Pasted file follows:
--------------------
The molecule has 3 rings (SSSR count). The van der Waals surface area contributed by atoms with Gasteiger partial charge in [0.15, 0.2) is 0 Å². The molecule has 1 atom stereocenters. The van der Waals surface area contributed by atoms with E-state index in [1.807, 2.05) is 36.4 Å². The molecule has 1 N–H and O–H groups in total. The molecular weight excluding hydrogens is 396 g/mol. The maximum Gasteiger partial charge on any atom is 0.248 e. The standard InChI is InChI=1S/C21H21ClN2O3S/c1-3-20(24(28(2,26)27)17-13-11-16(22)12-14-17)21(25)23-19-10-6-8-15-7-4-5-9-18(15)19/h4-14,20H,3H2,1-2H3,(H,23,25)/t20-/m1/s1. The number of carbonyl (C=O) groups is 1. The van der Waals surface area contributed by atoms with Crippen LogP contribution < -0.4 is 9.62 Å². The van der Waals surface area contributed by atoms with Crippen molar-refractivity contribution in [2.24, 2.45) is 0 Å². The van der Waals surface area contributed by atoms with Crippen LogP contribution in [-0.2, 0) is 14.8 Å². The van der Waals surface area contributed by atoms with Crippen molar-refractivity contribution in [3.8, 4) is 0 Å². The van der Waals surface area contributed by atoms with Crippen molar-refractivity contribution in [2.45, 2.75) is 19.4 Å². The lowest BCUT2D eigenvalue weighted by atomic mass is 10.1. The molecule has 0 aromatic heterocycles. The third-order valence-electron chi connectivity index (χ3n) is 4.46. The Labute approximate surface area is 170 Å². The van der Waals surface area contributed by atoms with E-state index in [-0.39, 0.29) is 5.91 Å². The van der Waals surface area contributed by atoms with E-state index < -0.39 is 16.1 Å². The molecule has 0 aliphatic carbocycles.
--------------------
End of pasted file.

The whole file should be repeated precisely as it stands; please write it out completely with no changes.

The molecule has 3 rings (SSSR count). The van der Waals surface area contributed by atoms with Gasteiger partial charge in [0.15, 0.2) is 0 Å². The molecule has 1 atom stereocenters. The van der Waals surface area contributed by atoms with E-state index in [1.807, 2.05) is 36.4 Å². The molecule has 1 N–H and O–H groups in total. The molecular weight excluding hydrogens is 396 g/mol. The maximum Gasteiger partial charge on any atom is 0.248 e. The standard InChI is InChI=1S/C21H21ClN2O3S/c1-3-20(24(28(2,26)27)17-13-11-16(22)12-14-17)21(25)23-19-10-6-8-15-7-4-5-9-18(15)19/h4-14,20H,3H2,1-2H3,(H,23,25)/t20-/m1/s1. The number of carbonyl (C=O) groups is 1. The van der Waals surface area contributed by atoms with Crippen LogP contribution < -0.4 is 9.62 Å². The van der Waals surface area contributed by atoms with Crippen molar-refractivity contribution in [2.24, 2.45) is 0 Å². The van der Waals surface area contributed by atoms with Crippen LogP contribution in [-0.2, 0) is 14.8 Å². The van der Waals surface area contributed by atoms with Crippen molar-refractivity contribution in [3.8, 4) is 0 Å². The van der Waals surface area contributed by atoms with Crippen molar-refractivity contribution in [2.45, 2.75) is 19.4 Å². The lowest BCUT2D eigenvalue weighted by atomic mass is 10.1. The molecule has 0 aromatic heterocycles. The third-order valence-electron chi connectivity index (χ3n) is 4.46. The Labute approximate surface area is 170 Å². The van der Waals surface area contributed by atoms with E-state index in [-0.39, 0.29) is 5.91 Å². The van der Waals surface area contributed by atoms with E-state index < -0.39 is 16.1 Å². The molecule has 0 aliphatic carbocycles.